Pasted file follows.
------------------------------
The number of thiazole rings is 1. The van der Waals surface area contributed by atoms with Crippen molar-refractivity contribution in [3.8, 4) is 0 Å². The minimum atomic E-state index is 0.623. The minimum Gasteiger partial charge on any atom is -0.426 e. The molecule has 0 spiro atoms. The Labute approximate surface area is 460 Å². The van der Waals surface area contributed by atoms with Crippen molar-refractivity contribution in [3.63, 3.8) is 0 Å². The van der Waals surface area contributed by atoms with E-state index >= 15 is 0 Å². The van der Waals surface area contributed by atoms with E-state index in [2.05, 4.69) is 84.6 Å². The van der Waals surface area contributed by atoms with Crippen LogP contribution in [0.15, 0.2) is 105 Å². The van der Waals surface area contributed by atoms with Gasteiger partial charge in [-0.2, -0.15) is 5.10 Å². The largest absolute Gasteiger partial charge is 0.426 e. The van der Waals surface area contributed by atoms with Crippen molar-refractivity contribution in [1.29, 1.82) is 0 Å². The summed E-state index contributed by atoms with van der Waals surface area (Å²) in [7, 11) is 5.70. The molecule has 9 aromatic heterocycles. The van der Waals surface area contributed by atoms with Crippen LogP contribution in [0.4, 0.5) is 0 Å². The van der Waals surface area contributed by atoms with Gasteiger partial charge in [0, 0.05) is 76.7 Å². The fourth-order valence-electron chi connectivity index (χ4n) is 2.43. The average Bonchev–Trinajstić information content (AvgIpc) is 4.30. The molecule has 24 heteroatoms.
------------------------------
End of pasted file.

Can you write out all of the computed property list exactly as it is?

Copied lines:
The number of thiazole rings is 1. The van der Waals surface area contributed by atoms with Crippen molar-refractivity contribution in [3.8, 4) is 0 Å². The minimum atomic E-state index is 0.623. The minimum Gasteiger partial charge on any atom is -0.426 e. The molecule has 0 spiro atoms. The Labute approximate surface area is 460 Å². The van der Waals surface area contributed by atoms with Crippen molar-refractivity contribution in [3.63, 3.8) is 0 Å². The van der Waals surface area contributed by atoms with E-state index >= 15 is 0 Å². The van der Waals surface area contributed by atoms with E-state index in [2.05, 4.69) is 84.6 Å². The van der Waals surface area contributed by atoms with Crippen LogP contribution in [0.15, 0.2) is 105 Å². The van der Waals surface area contributed by atoms with Gasteiger partial charge in [-0.2, -0.15) is 5.10 Å². The largest absolute Gasteiger partial charge is 0.426 e. The van der Waals surface area contributed by atoms with Crippen molar-refractivity contribution in [1.29, 1.82) is 0 Å². The summed E-state index contributed by atoms with van der Waals surface area (Å²) in [7, 11) is 5.70. The molecule has 9 aromatic heterocycles. The van der Waals surface area contributed by atoms with Crippen LogP contribution in [0.4, 0.5) is 0 Å². The van der Waals surface area contributed by atoms with Gasteiger partial charge in [0, 0.05) is 76.7 Å². The fourth-order valence-electron chi connectivity index (χ4n) is 2.43. The average Bonchev–Trinajstić information content (AvgIpc) is 4.30. The molecule has 24 heteroatoms.